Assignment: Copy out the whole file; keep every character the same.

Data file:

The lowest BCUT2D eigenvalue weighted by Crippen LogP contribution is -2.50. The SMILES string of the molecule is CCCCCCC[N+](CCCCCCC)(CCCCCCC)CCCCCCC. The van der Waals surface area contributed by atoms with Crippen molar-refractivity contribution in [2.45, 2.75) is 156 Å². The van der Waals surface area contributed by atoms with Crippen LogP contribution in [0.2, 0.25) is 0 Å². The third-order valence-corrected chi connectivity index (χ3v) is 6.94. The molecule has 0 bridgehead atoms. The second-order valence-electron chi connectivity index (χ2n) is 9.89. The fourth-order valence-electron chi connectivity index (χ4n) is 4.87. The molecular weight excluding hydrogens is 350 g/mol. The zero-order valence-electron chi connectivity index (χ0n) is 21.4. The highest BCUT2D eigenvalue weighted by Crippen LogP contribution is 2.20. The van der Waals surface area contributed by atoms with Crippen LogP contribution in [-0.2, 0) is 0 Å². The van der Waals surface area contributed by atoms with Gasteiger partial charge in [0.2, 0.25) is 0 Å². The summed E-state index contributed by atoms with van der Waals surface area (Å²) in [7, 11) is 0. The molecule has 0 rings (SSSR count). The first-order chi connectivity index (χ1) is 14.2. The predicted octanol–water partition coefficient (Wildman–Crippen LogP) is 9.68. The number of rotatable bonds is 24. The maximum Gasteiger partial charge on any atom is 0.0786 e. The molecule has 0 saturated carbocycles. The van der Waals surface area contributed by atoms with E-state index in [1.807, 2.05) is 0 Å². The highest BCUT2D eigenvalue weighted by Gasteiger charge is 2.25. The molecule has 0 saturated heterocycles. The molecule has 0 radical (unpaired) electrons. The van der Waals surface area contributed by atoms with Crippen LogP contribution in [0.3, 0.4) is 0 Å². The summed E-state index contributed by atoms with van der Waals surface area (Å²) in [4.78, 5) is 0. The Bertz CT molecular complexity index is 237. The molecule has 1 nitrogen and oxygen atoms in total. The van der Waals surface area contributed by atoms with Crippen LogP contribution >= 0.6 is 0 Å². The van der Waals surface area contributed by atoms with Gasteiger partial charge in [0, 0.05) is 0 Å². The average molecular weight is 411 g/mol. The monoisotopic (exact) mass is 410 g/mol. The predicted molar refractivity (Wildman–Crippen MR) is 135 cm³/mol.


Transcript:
The lowest BCUT2D eigenvalue weighted by Crippen LogP contribution is -2.50. The SMILES string of the molecule is CCCCCCC[N+](CCCCCCC)(CCCCCCC)CCCCCCC. The van der Waals surface area contributed by atoms with Crippen molar-refractivity contribution in [2.45, 2.75) is 156 Å². The van der Waals surface area contributed by atoms with Crippen LogP contribution in [0.2, 0.25) is 0 Å². The third-order valence-corrected chi connectivity index (χ3v) is 6.94. The molecule has 0 bridgehead atoms. The second-order valence-electron chi connectivity index (χ2n) is 9.89. The fourth-order valence-electron chi connectivity index (χ4n) is 4.87. The molecular weight excluding hydrogens is 350 g/mol. The zero-order valence-electron chi connectivity index (χ0n) is 21.4. The highest BCUT2D eigenvalue weighted by Crippen LogP contribution is 2.20. The van der Waals surface area contributed by atoms with Crippen LogP contribution in [-0.2, 0) is 0 Å². The van der Waals surface area contributed by atoms with Gasteiger partial charge in [0.2, 0.25) is 0 Å². The summed E-state index contributed by atoms with van der Waals surface area (Å²) in [7, 11) is 0. The molecule has 0 rings (SSSR count). The first-order chi connectivity index (χ1) is 14.2. The predicted octanol–water partition coefficient (Wildman–Crippen LogP) is 9.68. The number of rotatable bonds is 24. The maximum Gasteiger partial charge on any atom is 0.0786 e. The molecule has 0 saturated carbocycles. The van der Waals surface area contributed by atoms with E-state index in [1.807, 2.05) is 0 Å². The highest BCUT2D eigenvalue weighted by Gasteiger charge is 2.25. The molecule has 0 saturated heterocycles. The molecule has 0 radical (unpaired) electrons. The van der Waals surface area contributed by atoms with Crippen LogP contribution in [0.3, 0.4) is 0 Å². The summed E-state index contributed by atoms with van der Waals surface area (Å²) in [4.78, 5) is 0. The Bertz CT molecular complexity index is 237. The molecule has 1 nitrogen and oxygen atoms in total. The van der Waals surface area contributed by atoms with Crippen LogP contribution >= 0.6 is 0 Å². The van der Waals surface area contributed by atoms with Gasteiger partial charge in [0, 0.05) is 0 Å². The average molecular weight is 411 g/mol. The monoisotopic (exact) mass is 410 g/mol. The predicted molar refractivity (Wildman–Crippen MR) is 135 cm³/mol.